See Matthew Kroenig's 'Time to Attack Iran: Why a Strike is the Least Bad Option' in the January/February issue of Foreign Affairs journal. (He is the author of the book, Exporting the Bomb: Technology Transfer and the Spread of Nuclear Weapons); and see a cogent reply to that essay by Georgetown University's Colin Kahl, 'No Time to Attack Iran', in the latest issue of Foreign Affairs (March/April). But if there were ever any doubt about the wrong-headedness of a pre-emptive Israeli or American strike, it would be hard to sustain that doubt after reading Marc Lynch's policy paper published by the Centre for New American Security: 'Upheaval: Policy Toward Iran in a Changing Middle East' (June 2011). This scholarly paper locks in the case against a military strike, showing it could only delay weaponisation.

Iran's rationality

Another excellent piece which shows the foolhardiness of the hawks' position on this issue, and which even counters some of President Obama's own fears, is that brilliant Harvard-educated journalist Fareed Zakaria's essay, 'Another War in the Middle East', in the latest issue of Time magazine (March 19). But while Zakaria cites South Korea and Japan as examples of countries which did not pursue nuclear weapons after North Korea obtained its; and while Saudi Arabia and Egypt also did not follow suit with their adversary, Israel, developed nuclear weapons, hawks could counter that these countries were under the United States nuclear umbrella and were effectively client states and that, besides, they were rational actors. The Islamic regime in Tehran is not a rational regime and it is not deferrable. (The same position was held with regard to Saddam).

But the facts don't bear that out. The Iranian leaders have proven that while they are passionate Islamists, they make rational, strategic calculations. An understanding of Iranian political history demonstrates that. And Iran has not gone to war in more than 18 years. Even the chairman of the Joint Chiefs of Staff, Martin Dempsey, has said that Iran is a "rational actor". And by the way, the US intelligence community itself has twice concluded that there is no evidence that Iran has made a decision to build a nuclear weapon, and London's International Institute for Strategic Studies has agreed with that position. You might say the Iranian leaders are deceptive and pathological liars, and you could be right. But that still does not furnish you with evidence that their intention is not just to develop nuclear energy for peaceful purposes, as they claim. This is no 'Chamberlain-type appeasement' approach. There must be a balance between that and foreign-policy recklessness and adventurism, which George Bush engaged in.

Regime change useless

People talk about Israel's "glorious" attack at Iraqi and Syrian nuclear targets in 1981 and 2007. But those provide absolutely no parallel to the Iranian situation. The attack on the Osirak reactor near Baghdad actually spurred a covert nuclear-weapons programme, as recent captured Iraqi documents demonstrate. After that attack, Saddam was even more determined to get nuclear weapons. A strike against Iran would only delay the process. And keep in mind that the desire to develop nuclear technology is not limited to this present Ahmadinejad regime. It is shared by many elements in the political elite. So regime change would not eliminate the desire to develop nuclear energy. There is also some evidence of popular support for the Iranian nuclear programme.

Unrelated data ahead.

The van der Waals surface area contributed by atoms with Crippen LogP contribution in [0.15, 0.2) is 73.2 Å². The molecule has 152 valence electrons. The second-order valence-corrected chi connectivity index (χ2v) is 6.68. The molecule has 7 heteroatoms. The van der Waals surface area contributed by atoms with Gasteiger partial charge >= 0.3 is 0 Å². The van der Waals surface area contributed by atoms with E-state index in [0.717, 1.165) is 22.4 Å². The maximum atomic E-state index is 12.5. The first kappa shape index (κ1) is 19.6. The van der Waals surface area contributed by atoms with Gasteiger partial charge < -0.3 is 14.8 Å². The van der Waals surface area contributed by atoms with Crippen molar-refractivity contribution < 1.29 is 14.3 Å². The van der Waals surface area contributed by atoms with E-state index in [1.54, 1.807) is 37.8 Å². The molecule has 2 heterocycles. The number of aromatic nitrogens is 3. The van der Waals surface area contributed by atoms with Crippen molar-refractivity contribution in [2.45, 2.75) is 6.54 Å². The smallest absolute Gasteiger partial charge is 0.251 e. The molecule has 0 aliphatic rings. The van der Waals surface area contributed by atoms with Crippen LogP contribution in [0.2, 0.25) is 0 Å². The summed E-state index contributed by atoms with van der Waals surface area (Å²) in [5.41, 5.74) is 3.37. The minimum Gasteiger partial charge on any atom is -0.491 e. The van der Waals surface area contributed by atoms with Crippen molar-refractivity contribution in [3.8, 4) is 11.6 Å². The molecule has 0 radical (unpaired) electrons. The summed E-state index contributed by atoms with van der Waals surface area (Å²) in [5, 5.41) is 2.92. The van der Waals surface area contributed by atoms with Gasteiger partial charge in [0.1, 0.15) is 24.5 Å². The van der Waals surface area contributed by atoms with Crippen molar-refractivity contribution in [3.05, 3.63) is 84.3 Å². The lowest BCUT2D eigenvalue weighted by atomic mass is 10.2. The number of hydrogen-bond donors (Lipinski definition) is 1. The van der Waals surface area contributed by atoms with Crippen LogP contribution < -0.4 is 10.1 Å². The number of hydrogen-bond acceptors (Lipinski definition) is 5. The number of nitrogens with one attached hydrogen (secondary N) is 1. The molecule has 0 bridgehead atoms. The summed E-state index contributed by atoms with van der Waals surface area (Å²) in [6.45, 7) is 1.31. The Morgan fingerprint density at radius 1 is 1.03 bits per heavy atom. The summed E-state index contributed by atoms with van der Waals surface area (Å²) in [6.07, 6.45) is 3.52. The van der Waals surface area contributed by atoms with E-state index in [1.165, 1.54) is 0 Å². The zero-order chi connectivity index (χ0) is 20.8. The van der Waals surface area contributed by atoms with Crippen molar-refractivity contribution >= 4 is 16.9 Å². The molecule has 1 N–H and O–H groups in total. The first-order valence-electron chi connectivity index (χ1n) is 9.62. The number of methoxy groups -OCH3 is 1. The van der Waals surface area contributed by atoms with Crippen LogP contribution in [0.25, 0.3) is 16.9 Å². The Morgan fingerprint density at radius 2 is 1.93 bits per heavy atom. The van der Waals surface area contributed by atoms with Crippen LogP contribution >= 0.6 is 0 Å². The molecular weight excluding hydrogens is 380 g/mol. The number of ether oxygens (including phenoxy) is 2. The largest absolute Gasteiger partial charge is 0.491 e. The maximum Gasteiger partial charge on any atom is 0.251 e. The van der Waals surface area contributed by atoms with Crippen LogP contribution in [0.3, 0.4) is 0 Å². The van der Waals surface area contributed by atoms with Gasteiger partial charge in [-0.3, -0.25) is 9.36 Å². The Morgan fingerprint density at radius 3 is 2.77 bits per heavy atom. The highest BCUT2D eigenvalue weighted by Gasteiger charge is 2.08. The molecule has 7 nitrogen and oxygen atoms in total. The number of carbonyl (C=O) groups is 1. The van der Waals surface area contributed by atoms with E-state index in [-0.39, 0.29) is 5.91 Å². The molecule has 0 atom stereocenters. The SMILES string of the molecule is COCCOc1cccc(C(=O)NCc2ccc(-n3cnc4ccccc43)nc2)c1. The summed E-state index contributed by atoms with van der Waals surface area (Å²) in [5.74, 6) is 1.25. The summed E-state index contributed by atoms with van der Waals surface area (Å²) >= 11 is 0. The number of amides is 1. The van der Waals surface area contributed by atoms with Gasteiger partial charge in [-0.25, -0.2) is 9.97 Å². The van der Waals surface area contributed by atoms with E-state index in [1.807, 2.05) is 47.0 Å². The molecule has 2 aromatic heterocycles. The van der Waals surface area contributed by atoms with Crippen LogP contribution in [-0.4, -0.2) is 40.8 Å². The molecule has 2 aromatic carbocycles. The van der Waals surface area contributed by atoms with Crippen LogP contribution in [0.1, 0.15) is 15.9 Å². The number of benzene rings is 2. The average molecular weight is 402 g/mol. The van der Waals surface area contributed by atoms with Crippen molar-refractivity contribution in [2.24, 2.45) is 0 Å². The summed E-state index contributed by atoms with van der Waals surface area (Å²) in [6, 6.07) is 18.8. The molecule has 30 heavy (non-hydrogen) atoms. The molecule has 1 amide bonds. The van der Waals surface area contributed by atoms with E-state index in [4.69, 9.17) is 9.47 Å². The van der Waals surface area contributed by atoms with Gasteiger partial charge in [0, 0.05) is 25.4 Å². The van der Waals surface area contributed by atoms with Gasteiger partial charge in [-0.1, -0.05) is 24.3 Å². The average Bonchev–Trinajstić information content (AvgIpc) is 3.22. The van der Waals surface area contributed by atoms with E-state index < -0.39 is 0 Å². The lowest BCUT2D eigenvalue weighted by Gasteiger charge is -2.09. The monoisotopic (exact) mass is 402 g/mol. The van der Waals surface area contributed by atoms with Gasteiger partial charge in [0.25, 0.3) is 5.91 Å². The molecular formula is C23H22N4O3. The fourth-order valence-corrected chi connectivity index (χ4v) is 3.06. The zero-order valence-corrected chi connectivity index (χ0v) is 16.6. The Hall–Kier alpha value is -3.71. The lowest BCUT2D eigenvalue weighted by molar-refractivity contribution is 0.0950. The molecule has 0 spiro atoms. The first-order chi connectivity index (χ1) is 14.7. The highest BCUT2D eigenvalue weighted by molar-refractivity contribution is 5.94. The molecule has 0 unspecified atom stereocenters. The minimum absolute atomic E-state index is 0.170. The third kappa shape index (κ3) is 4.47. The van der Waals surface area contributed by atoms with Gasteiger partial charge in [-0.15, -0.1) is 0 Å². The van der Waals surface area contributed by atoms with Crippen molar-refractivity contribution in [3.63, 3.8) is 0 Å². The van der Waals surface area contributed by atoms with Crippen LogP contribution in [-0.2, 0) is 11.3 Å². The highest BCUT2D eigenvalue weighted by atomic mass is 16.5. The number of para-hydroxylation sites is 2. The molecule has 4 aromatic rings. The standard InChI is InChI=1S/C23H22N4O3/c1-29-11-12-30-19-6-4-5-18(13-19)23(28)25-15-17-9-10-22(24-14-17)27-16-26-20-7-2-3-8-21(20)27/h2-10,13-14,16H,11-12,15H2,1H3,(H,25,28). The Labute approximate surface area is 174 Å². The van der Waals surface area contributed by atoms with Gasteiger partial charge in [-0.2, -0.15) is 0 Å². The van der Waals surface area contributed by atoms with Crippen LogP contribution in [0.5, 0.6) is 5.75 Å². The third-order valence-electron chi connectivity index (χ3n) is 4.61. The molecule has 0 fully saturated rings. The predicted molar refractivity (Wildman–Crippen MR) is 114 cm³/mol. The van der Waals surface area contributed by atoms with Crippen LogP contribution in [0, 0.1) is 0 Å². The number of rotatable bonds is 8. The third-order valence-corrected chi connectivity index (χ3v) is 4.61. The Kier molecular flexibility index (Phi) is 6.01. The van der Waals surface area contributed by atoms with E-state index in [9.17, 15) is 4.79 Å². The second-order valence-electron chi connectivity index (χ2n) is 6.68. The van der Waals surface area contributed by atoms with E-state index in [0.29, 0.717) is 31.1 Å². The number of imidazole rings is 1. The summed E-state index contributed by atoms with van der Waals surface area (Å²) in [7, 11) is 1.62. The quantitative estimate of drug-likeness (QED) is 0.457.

The Iranians are passionately nationalistic and are offended at the notion that any external force should decide what they should develop - especially two main antagonists who themselves possess nuclear weapons! To them, it is such galling hypocrisy and implicit presumption of moral superiority which inflame their nationalistic sentiments.

The Economist magazine, no left-wing rag, has a compelling editorial and special report in its February 25 issue ('Why an Attack on Iran Will not Eradicate the Nuclear Threat'). While admitting that an "Iran armed with the bomb would pose a deep threat," the Economist says, "Military action is not the solution to a nuclear Iran. It could retaliate, including with rocket attacks on Israel from its client groups in Lebanon and Gaza. Terror cells around the world might strike Jewish and American targets."

Logistically, Iran's sites are spread out, not easily identifiable, and some of them would demand repeated hits. "Any war with Iran would be a messy and extraordinarily violent affair, with significant casualties and consequences."

Says Professor Colin Kahl in his Foreign Affairs essay: "A US attack would also likely rally domestic Iranian support around nuclear hard-liners, increasing the odds that Iran would emerge from a strike even more committed to building the bomb."

The Center for New American Security policy paper says: "The military option should be rejected, barring some dramatic new Iranian move toward rapid weaponisation. The benefits are limited, the costs potentially high, the risks of escalation significant, and the impact on America's broader portfolio of global interests severe." That can't be brushed aside. "Crucially, a military strike will not provide a certain end to the nuclear programme either. Any strategy will leave a degree of uncertainty and risk. To do more would require an invasion and regime change, and even war hawks insist this is not on the table because of the costs and risks. The military does not have the deployable forces, nor does the American public have the appetite for an occupation of Iran."

The complications, uncertainties and risks of striking Iran are just too many for any justification - certainly not at this stage, if ever. Learn from Iraq. Give the sanctions and concerted action from the international community a chance to work. Give peace a chance.

Ian Boyne, a veteran journalist, is the winner of the 2010-2011 Morris Cargill Award for Opinion Journalism. Email feedback to columns@gleanerjm.com and ianboyne1@yahoo.com.